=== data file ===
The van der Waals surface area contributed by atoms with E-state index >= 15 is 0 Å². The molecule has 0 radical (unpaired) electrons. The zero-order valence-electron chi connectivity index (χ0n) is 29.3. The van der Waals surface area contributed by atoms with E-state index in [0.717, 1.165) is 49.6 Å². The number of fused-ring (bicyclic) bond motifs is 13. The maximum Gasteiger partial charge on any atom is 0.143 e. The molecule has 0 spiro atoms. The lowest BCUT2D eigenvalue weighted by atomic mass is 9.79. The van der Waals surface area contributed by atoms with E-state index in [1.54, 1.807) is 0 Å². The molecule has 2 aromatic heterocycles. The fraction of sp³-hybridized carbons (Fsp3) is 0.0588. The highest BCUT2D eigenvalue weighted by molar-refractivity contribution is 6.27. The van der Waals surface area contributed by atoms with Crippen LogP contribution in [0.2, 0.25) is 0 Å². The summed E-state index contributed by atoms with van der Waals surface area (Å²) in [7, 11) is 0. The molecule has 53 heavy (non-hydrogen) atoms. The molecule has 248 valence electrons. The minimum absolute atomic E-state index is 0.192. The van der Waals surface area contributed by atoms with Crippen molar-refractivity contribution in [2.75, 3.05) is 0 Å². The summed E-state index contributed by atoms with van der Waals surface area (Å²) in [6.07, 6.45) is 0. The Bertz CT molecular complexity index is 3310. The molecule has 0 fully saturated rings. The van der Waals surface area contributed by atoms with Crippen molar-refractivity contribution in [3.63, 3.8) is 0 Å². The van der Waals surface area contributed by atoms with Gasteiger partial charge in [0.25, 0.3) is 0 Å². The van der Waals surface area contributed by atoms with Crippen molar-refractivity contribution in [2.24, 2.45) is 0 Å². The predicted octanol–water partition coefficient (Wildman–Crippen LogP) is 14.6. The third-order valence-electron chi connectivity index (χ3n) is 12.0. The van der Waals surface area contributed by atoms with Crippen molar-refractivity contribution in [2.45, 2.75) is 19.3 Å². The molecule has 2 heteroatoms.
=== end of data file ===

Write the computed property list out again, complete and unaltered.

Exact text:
The van der Waals surface area contributed by atoms with E-state index >= 15 is 0 Å². The molecule has 0 radical (unpaired) electrons. The zero-order valence-electron chi connectivity index (χ0n) is 29.3. The van der Waals surface area contributed by atoms with E-state index in [0.717, 1.165) is 49.6 Å². The number of fused-ring (bicyclic) bond motifs is 13. The maximum Gasteiger partial charge on any atom is 0.143 e. The molecule has 0 spiro atoms. The lowest BCUT2D eigenvalue weighted by atomic mass is 9.79. The van der Waals surface area contributed by atoms with E-state index in [1.54, 1.807) is 0 Å². The molecule has 2 aromatic heterocycles. The fraction of sp³-hybridized carbons (Fsp3) is 0.0588. The highest BCUT2D eigenvalue weighted by molar-refractivity contribution is 6.27. The van der Waals surface area contributed by atoms with Crippen LogP contribution in [0.2, 0.25) is 0 Å². The summed E-state index contributed by atoms with van der Waals surface area (Å²) in [7, 11) is 0. The molecule has 53 heavy (non-hydrogen) atoms. The molecule has 248 valence electrons. The minimum absolute atomic E-state index is 0.192. The van der Waals surface area contributed by atoms with Crippen molar-refractivity contribution in [2.75, 3.05) is 0 Å². The summed E-state index contributed by atoms with van der Waals surface area (Å²) in [6.07, 6.45) is 0. The Bertz CT molecular complexity index is 3310. The molecule has 0 fully saturated rings. The van der Waals surface area contributed by atoms with Crippen molar-refractivity contribution in [3.63, 3.8) is 0 Å². The van der Waals surface area contributed by atoms with Gasteiger partial charge in [0.25, 0.3) is 0 Å². The van der Waals surface area contributed by atoms with Crippen molar-refractivity contribution in [2.24, 2.45) is 0 Å². The predicted octanol–water partition coefficient (Wildman–Crippen LogP) is 14.6. The third-order valence-electron chi connectivity index (χ3n) is 12.0. The van der Waals surface area contributed by atoms with Crippen molar-refractivity contribution in [2.45, 2.75) is 19.3 Å². The molecule has 2 heteroatoms.